The observer

No nonsense in the kitchen

I rather bristle at newspaper column collections. They strike me as a bit lazy, a cheat’s way of getting another book under the belt, often just in time for the gift-giving season. When it comes to Rachel Cooke’s Kitchen Person, however, I have to eat my words. It draws from the 14 years of monthly food columns Cooke wrote for the Observer from 2009. Each comes with a postscript from the author looking back on her thoughts at the time, ensuring that the pieces hold their own as a collection, as something cohesive. You sit down to read one essay, and look up 75 pages later. The tone, too, is

The Observer’s embarrassing John Stonehouse blunder

Oh dear. In their endless Tory-bashing quest, it seems that the Observer has blundered again. The release of a new ITV show on a dodgy 1970s politician with a propensity for scandal prompted columnist Catherine Bennett to write how he ‘paved the way for today’s sleazy Tory MPs.’ In an article that appears in today’s newspaper, she mused how this politician’s ‘rackety life and faked death… seems almost quaint compared with the brazenness of members of his party today.’ There’s just one problem of course – the new ITV series is about John Stonehouse, a Labour MP. You might have thought that, while watching the series, claims about Soviet contacts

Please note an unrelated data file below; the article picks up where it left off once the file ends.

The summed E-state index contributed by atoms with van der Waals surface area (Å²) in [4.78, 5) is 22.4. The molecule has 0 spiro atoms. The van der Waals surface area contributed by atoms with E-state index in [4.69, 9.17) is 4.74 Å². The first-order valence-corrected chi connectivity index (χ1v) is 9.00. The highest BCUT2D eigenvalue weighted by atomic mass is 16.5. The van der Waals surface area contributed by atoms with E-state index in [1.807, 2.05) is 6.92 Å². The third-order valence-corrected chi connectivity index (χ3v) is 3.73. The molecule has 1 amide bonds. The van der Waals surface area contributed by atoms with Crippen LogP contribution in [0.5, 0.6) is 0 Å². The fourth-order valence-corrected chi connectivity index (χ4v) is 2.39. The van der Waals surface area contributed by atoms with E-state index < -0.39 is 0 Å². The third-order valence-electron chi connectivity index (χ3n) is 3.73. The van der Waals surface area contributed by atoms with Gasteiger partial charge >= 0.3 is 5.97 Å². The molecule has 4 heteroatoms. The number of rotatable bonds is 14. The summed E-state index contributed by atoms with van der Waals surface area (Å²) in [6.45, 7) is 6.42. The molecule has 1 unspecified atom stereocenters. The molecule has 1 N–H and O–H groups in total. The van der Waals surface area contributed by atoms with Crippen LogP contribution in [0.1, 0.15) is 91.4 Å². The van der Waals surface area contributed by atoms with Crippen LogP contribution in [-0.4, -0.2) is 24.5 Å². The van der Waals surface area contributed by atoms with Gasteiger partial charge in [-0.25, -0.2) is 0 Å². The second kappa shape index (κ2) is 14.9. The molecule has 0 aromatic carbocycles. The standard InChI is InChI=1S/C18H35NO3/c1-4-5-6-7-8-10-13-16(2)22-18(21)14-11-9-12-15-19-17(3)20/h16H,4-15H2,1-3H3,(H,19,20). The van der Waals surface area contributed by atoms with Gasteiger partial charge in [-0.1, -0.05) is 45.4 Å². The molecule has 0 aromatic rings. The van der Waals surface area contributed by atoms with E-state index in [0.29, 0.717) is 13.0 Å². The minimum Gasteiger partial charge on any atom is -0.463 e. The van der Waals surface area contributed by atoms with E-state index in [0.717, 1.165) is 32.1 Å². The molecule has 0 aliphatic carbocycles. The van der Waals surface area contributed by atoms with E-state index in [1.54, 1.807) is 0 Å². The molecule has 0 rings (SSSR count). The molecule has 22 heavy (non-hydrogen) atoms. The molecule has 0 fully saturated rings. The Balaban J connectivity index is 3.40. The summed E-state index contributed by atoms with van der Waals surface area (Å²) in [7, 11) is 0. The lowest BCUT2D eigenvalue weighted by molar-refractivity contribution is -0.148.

When sexism was routine: the life of the female reporter in 1970s London

This book made me almost weep with nostalgia, but heaven knows what today’s snowflakes will make of it. Fleet Street working conditions were horrendous — the offices were filthy, and covered in a thick pall of cigarette smoke. There’d be frequent wastepaper bin fires when someone threw a smouldering cigarette into a bin full of paper and a male journalist would pee on it to put it out. (Nobody had bottles of water on their desks in those days.) The noise was ear-splitting, with everyone shouting into their phones above the constant clatter of Remingtons. When the presses started to roll around 4 p.m., the whole building shook. ‘Actually,’ Julie